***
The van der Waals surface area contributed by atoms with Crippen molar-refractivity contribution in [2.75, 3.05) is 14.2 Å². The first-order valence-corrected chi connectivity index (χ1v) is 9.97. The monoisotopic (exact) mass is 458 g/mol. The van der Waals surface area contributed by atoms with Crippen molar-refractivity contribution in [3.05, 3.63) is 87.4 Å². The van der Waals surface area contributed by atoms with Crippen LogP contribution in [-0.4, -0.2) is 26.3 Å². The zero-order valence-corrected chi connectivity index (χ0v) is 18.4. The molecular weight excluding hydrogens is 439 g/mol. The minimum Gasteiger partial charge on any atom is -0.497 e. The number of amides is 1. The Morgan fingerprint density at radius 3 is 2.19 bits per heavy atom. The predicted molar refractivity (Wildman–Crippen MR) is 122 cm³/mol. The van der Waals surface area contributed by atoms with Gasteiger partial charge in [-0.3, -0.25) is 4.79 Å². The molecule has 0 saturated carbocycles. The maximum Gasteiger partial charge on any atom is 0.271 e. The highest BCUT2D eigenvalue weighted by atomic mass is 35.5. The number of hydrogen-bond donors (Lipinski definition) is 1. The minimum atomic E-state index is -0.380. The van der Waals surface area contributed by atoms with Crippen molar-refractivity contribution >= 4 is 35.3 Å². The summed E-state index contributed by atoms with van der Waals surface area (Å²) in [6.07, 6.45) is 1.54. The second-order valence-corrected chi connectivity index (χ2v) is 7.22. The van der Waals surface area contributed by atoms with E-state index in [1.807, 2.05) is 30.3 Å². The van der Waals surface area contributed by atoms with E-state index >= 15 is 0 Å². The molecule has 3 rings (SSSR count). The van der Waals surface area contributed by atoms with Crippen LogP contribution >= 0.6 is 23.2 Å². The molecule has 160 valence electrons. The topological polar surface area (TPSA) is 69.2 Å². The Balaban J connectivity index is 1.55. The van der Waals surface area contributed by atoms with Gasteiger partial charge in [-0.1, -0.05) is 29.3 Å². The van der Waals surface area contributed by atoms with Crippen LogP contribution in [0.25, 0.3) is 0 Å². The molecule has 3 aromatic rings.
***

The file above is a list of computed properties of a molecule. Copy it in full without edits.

The van der Waals surface area contributed by atoms with Crippen molar-refractivity contribution in [2.75, 3.05) is 14.2 Å². The first-order valence-corrected chi connectivity index (χ1v) is 9.97. The monoisotopic (exact) mass is 458 g/mol. The van der Waals surface area contributed by atoms with Crippen molar-refractivity contribution in [3.05, 3.63) is 87.4 Å². The van der Waals surface area contributed by atoms with Crippen LogP contribution in [-0.4, -0.2) is 26.3 Å². The zero-order valence-corrected chi connectivity index (χ0v) is 18.4. The molecular weight excluding hydrogens is 439 g/mol. The minimum Gasteiger partial charge on any atom is -0.497 e. The number of amides is 1. The Morgan fingerprint density at radius 3 is 2.19 bits per heavy atom. The predicted molar refractivity (Wildman–Crippen MR) is 122 cm³/mol. The van der Waals surface area contributed by atoms with Gasteiger partial charge in [-0.3, -0.25) is 4.79 Å². The molecule has 0 saturated carbocycles. The maximum Gasteiger partial charge on any atom is 0.271 e. The highest BCUT2D eigenvalue weighted by atomic mass is 35.5. The number of hydrogen-bond donors (Lipinski definition) is 1. The minimum atomic E-state index is -0.380. The van der Waals surface area contributed by atoms with Crippen molar-refractivity contribution >= 4 is 35.3 Å². The summed E-state index contributed by atoms with van der Waals surface area (Å²) in [6.07, 6.45) is 1.54. The second-order valence-corrected chi connectivity index (χ2v) is 7.22. The van der Waals surface area contributed by atoms with E-state index in [1.807, 2.05) is 30.3 Å². The van der Waals surface area contributed by atoms with E-state index >= 15 is 0 Å². The molecule has 3 rings (SSSR count). The van der Waals surface area contributed by atoms with Crippen LogP contribution >= 0.6 is 23.2 Å². The molecule has 160 valence electrons. The topological polar surface area (TPSA) is 69.2 Å². The Balaban J connectivity index is 1.55. The van der Waals surface area contributed by atoms with Gasteiger partial charge in [-0.1, -0.05) is 29.3 Å². The van der Waals surface area contributed by atoms with Crippen LogP contribution in [0.25, 0.3) is 0 Å². The molecule has 3 aromatic rings.